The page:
Your little cheerleader has been getting fit for months to be ready for tryouts, and couldn’t be more supportive of their endeavors. Since you’re not a cheer coach, you’re probably thinking that all you need to do is pick up your son or daughter a little bit later than usual from school on tryout day and whatever happens, happens. False! Cheer parents need to be just as ready for tryouts as cheerleaders and coaches do. They are as invested in the sport as anyone else–maybe even more so! Cheer parents may not have to up their fitness game, but they definitely have to anticipate the mental and emotional strain that’s coming their way, whether their cheerleader makes the team or not! So, if you have a child trying out to be a cheerleader, here are four things that you need to have in order to be equally prepared when the day comes.

The mental capacity to hear and talk about cheer from this day forward.
Best case scenario, your child makes the team. Your life just drastically changed and you don’t even know it yet because it comes later: the long-winded descriptions of motions and stunts, ups and downs of being part of a team, the extra curricular and volunteering efforts of the squad, the cheer lifestyle that your child will soon adopt–all of it will be discussed daily. It would be smart to memorize the names of everyone on the team and match the names to faces as soon as you can since you will be hearing about these people every day. Take it a step further and make sure to learn the names of their parents, too! And the cheer industry itself! Cheer parents love to get involved, so study up on cheerleading basics in order to communicate with them effectively. The more you know about cheerleading, the better off you will be.

A flexible schedule.
The cheer coach holding tryouts may try to instigate a last minute meeting with new cheerleaders and their parents, or other unexpected changes may occur. The tryout date may be postponed due to unforeseen elements, like weather, illness, or other school functions. Be sure to not overload your agenda around the week of tryouts, just in case! This is extremely important if your child depends on you for transportation, and if this is the case, remember that you will be their chauffeur for the entire season if they make the team. Therefore, ask yourself realistic and necessary questions. Do you have time for that? Do you have someone to help out if something prevents you from getting your future cheerleader to practices, games, camp, or community events? Cheerleading is no small commitment, so be aware of how busy you will be as a cheer parent!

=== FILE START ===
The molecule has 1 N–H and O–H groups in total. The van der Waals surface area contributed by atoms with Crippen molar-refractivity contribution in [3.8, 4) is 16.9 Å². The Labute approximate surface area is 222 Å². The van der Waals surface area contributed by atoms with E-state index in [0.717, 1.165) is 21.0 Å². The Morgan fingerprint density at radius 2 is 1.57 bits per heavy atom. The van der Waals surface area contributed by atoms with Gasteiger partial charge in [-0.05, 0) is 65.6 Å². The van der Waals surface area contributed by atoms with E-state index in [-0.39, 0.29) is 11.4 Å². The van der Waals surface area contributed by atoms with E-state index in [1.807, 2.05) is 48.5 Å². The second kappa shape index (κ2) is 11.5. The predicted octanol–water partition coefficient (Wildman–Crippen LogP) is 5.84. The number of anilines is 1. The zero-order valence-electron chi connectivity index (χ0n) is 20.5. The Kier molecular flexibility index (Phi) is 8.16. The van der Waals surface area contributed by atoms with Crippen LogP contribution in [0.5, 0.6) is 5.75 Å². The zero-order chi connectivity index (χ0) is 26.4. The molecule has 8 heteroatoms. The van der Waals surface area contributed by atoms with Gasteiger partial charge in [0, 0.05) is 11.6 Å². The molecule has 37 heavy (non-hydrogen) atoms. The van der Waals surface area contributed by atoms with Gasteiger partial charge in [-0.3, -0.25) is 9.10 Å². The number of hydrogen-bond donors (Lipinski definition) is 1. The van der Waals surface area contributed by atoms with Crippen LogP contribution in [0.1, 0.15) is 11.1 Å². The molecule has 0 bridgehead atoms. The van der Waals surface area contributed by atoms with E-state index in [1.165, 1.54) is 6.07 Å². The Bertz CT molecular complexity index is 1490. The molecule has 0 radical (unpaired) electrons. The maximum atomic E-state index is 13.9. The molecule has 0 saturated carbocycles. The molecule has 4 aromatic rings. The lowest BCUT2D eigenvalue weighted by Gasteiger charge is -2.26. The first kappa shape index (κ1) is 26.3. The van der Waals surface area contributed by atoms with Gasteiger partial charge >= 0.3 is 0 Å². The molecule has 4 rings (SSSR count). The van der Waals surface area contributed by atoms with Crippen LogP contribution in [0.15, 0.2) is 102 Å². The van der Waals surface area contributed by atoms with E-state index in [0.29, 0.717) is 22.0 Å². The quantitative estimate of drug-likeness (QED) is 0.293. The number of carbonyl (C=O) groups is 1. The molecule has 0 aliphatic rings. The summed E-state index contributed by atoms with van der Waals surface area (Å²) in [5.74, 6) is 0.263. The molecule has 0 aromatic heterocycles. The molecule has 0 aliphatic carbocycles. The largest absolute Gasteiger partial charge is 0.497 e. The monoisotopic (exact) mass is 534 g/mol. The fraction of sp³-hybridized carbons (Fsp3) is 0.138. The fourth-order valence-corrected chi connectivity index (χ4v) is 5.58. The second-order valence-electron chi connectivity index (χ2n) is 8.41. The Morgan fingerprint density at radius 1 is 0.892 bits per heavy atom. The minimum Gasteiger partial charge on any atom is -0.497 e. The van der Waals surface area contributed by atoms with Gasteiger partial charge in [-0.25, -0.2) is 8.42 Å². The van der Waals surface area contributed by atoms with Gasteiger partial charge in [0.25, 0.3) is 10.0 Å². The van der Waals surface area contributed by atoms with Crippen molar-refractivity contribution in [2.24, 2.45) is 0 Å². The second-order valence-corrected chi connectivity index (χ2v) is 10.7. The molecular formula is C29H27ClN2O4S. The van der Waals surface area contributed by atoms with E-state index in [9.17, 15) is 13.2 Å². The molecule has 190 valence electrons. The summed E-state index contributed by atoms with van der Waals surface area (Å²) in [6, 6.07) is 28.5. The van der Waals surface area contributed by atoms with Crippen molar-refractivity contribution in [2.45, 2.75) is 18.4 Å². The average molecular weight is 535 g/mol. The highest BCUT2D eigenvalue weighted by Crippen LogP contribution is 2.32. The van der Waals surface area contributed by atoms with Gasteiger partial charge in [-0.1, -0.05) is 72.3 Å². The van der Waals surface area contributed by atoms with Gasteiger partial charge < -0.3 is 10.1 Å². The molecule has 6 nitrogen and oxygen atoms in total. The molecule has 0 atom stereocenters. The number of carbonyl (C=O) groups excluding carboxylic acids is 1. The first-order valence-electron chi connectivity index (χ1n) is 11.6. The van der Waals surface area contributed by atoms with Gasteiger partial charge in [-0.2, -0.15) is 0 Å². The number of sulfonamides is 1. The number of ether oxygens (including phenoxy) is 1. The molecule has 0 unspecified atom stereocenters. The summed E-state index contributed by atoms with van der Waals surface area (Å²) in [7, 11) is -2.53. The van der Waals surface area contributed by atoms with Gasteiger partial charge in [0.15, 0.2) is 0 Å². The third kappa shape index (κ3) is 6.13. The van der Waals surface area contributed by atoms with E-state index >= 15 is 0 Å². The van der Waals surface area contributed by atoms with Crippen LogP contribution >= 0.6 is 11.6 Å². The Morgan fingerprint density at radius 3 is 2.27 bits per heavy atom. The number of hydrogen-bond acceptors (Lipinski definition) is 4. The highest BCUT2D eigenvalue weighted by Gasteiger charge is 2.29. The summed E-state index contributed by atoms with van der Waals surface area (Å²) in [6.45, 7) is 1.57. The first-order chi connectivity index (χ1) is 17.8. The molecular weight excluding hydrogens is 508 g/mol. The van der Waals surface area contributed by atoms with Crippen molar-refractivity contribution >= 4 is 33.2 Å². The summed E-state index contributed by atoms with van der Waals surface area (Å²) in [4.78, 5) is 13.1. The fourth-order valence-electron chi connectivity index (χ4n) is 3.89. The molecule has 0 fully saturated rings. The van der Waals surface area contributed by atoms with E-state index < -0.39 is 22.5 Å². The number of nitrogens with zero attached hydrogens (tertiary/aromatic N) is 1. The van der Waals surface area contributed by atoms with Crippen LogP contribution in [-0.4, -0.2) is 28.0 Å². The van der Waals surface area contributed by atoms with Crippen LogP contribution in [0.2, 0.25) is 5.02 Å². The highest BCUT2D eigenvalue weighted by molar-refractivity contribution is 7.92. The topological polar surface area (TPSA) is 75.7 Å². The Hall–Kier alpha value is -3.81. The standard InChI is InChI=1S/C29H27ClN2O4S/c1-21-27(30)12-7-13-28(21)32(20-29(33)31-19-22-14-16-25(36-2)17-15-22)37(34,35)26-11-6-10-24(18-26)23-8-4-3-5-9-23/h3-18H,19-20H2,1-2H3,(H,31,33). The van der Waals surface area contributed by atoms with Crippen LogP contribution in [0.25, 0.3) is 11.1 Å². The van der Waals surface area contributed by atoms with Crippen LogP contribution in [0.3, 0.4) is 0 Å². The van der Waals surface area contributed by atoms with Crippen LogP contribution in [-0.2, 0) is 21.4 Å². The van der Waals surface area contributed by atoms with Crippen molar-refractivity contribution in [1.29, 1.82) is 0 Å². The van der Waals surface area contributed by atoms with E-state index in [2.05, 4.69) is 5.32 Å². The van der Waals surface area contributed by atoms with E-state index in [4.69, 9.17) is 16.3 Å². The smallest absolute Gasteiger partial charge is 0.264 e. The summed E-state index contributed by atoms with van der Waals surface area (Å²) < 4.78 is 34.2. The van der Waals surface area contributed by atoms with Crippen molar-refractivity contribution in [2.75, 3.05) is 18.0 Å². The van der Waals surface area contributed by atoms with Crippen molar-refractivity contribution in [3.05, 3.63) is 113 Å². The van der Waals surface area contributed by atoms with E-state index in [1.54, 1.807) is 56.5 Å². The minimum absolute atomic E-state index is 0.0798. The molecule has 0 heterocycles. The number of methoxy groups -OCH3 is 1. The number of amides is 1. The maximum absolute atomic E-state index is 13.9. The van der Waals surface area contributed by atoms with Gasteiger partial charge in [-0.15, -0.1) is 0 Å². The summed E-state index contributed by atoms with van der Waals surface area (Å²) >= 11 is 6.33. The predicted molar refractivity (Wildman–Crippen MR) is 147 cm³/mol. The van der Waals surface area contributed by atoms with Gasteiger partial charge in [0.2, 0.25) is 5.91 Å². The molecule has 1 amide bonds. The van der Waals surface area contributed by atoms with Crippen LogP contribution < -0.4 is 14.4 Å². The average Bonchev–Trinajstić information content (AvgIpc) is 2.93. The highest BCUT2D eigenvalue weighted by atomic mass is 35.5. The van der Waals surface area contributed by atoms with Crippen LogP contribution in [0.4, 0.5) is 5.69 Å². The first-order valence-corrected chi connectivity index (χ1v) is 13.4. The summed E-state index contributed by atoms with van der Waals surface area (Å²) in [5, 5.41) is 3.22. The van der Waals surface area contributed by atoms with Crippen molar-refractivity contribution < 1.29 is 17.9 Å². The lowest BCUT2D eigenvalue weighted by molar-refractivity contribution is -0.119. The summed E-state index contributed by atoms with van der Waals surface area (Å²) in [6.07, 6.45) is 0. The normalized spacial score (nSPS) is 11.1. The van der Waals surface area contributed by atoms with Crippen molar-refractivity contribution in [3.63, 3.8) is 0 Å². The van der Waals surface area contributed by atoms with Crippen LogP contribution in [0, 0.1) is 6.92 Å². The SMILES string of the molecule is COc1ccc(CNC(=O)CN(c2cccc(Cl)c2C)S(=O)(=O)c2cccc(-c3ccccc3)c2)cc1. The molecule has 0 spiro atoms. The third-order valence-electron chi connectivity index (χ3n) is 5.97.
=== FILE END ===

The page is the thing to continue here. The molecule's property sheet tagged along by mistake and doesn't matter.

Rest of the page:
A budget.
Again, let’s assume your child makes the team. You immediately have to pay a team fee and invest in practice wear, shoes, uniforms, accessories, bags, bows, and even camp in a few months! All of that adds up fast! There’s not much you can do to avoid paying team or camp fees, but there are ways around spending top-dollar on cheer gear. If you map out your monetary budget ahead of time and compare retailers to get a lowest price guarantee on cheer essentials, you’ll be able to expense for all the costs involved in cheerleading without overextending your wallet.

A shoulder to cry on. Your child has worked hard to become a cheerleader… and then they get denied at tryouts. Cue the waterworks, and get ready to be your child’s cheerleader for a while. Your child might feel like a failure, and it’s your job to tell them how they shouldn’t think that way. They did their best and there’s always next year! And, don’t think that you’re off the hook if your child makes the team; the emotions embedded in achieving their goal might overflow out of the tryout gym and into your car afterwards! No matter the outcome, it would be smart to stock up on tissues.

What else do cheer parents need to have to be ready for tryouts? Is there something that didn’t make the list? Tell us in the comments below.